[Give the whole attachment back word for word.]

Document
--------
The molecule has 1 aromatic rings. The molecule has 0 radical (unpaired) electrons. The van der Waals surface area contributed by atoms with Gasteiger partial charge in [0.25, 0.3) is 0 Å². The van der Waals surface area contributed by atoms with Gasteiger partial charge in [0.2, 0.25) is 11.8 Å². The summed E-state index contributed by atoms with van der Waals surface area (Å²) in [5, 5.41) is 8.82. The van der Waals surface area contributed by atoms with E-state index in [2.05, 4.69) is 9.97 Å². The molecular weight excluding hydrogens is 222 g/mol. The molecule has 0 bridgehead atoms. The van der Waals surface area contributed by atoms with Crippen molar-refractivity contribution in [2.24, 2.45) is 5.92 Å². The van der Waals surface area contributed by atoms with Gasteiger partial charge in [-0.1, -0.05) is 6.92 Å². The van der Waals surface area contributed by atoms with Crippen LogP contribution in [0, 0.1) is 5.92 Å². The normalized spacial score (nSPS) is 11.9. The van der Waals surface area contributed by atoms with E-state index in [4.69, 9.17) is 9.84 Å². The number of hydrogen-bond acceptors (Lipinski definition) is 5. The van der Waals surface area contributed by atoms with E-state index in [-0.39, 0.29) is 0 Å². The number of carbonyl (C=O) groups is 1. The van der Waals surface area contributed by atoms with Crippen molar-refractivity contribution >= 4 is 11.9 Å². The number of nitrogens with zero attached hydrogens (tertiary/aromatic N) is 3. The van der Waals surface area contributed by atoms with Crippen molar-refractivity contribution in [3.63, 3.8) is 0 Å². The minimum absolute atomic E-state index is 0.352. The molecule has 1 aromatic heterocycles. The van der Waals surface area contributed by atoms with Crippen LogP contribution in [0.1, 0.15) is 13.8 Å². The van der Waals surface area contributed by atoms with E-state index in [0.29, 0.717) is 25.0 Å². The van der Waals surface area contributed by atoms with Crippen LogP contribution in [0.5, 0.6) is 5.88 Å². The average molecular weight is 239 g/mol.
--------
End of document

The molecule has 1 aromatic rings. The molecule has 0 radical (unpaired) electrons. The van der Waals surface area contributed by atoms with Gasteiger partial charge in [0.25, 0.3) is 0 Å². The van der Waals surface area contributed by atoms with Gasteiger partial charge in [0.2, 0.25) is 11.8 Å². The summed E-state index contributed by atoms with van der Waals surface area (Å²) in [5, 5.41) is 8.82. The van der Waals surface area contributed by atoms with E-state index in [2.05, 4.69) is 9.97 Å². The molecular weight excluding hydrogens is 222 g/mol. The molecule has 0 bridgehead atoms. The van der Waals surface area contributed by atoms with Crippen molar-refractivity contribution in [2.24, 2.45) is 5.92 Å². The van der Waals surface area contributed by atoms with Gasteiger partial charge in [-0.1, -0.05) is 6.92 Å². The van der Waals surface area contributed by atoms with Crippen LogP contribution in [0, 0.1) is 5.92 Å². The normalized spacial score (nSPS) is 11.9. The van der Waals surface area contributed by atoms with E-state index in [4.69, 9.17) is 9.84 Å². The number of hydrogen-bond acceptors (Lipinski definition) is 5. The van der Waals surface area contributed by atoms with E-state index in [-0.39, 0.29) is 0 Å². The number of carbonyl (C=O) groups is 1. The van der Waals surface area contributed by atoms with Crippen molar-refractivity contribution >= 4 is 11.9 Å². The number of nitrogens with zero attached hydrogens (tertiary/aromatic N) is 3. The van der Waals surface area contributed by atoms with Crippen molar-refractivity contribution in [3.63, 3.8) is 0 Å². The minimum absolute atomic E-state index is 0.352. The molecule has 1 aromatic heterocycles. The van der Waals surface area contributed by atoms with Crippen LogP contribution in [0.1, 0.15) is 13.8 Å². The van der Waals surface area contributed by atoms with E-state index in [0.29, 0.717) is 25.0 Å². The van der Waals surface area contributed by atoms with Crippen LogP contribution in [0.5, 0.6) is 5.88 Å². The average molecular weight is 239 g/mol.